Topic of Interest
|View the answers to this topic >>||View other topics >>||Suggest a topic>>|
Knowledge Management And Society*
Although the use of knowledge for practical purposes began more than 10,000
years ago, the theory of “knowledge management” has had a much more recent
development. Why? One of the most common hypotheses is that for the first
time, humanity now has at its disposal a critical mass of sciences and methods
that allows us to shape almost all aspects of the world.
We all live in environments that have been artificially altered by the advances of science and technology. Cities are an obvious example. However the most isolated areas are suffering catastrophes as a result of the poor use of our technical resources. The dissemination of information tends to replace the traditional functions of memory and human labor. Farming production is now based on animal or plant genetics. Medicine now replaces organs rather than repairing them in a traditional manner. We live in a new setting that many are calling the “knowledge society.”
Twenty years ago, large businesses began to develop management programs that took advantage of the intellectual capital of their employees. They discovered that organizations can be agents of learning and innovation, or rather intelligent organizations.1 Curiously, universities and educational centers took much longer to assume this new perspective in spite of the fact that the academic world has, since the eighteenth century (from the time of Immanuel Kant), created theories to explain the production and scope of knowledge. The various branches of modern epistemology subsequently took shape.
We can interpret these trends in two ways. On the one hand, it is clear that society has evolved by taking advantage of technical resources. This offers a pragmatic dimension to knowledge. On the other hand, humanity discovered that behind the methods were rules of reality (and hence the emergence of science) and that behind science were rules of knowledge (and hence the emergence of epistemology).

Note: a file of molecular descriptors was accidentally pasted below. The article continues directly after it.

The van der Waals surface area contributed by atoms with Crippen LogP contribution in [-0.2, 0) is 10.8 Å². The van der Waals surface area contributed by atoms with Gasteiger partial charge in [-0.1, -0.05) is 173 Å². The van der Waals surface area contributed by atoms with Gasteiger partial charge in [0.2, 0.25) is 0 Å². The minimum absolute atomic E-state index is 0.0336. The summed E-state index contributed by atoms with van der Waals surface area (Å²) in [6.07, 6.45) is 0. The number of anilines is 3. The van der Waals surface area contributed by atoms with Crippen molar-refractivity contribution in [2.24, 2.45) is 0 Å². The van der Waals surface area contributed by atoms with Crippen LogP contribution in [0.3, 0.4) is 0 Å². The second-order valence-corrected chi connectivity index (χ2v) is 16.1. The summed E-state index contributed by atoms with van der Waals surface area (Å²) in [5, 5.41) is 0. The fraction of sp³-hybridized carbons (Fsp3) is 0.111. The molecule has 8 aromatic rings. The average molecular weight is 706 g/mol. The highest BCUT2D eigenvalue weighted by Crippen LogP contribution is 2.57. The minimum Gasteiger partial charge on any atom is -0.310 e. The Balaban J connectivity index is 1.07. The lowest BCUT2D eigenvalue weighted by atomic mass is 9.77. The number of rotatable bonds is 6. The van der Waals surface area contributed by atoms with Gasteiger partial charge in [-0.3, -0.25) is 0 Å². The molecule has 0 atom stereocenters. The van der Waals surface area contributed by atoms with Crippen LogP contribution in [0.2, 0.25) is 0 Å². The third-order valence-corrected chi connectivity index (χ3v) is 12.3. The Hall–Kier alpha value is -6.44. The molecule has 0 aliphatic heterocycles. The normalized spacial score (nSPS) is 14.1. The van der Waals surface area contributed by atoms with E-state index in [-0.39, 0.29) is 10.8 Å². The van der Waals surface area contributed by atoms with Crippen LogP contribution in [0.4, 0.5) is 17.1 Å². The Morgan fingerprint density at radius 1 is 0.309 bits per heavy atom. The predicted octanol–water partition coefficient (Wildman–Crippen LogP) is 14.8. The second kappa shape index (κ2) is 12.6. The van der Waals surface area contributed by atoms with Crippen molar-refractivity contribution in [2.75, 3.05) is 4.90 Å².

“Knowledge management” is the convergence of these two processes. In principal it offers methods for improving the performance of organizations with intelligent resources, such as making explicit the implicit knowledge of individuals and of the organization. Resources include the computerization of functions, although it has been shown that use of the computer alone is not sufficient to simplify procedures. An information culture for management and employees must also be present and training is essential.
On the other hand, and this is more crucial for educational institutions such as universities, knowledge management proposes creating an organizational culture that allows all of the actors to assume the scientific, pedagogical and management practices of the organization. Many institutions lack the capacity for “self-knowledge” and end up prisoners of bureaucratic inertia. Both self evaluation and external evaluation demonstrate this deficiency. Some universities and research institutions are analyzing the trends of science, technology and society in order to establish adequate knowledge policies.
The idea of managing knowledge seems relatively simple. However in practice it is difficult to implement given the complexity of knowledge, the actors and the factors in play. Strong resistance to self-knowledge exists at both the individual and collective levels. Raising awareness of what we do and what we create with our knowledge seems to be an excessive goal. Knowledge management is a new effort to bring us closer to a more rational society.?
Augusto Pérez Lindo, Ph.D.
University of Buenos Aires / Inter-American Open University
*The ideas, thoughts, and opinions expressed are not necessarily of the OAS nor of its member states. The opinions expressed are the responsibility of the authors.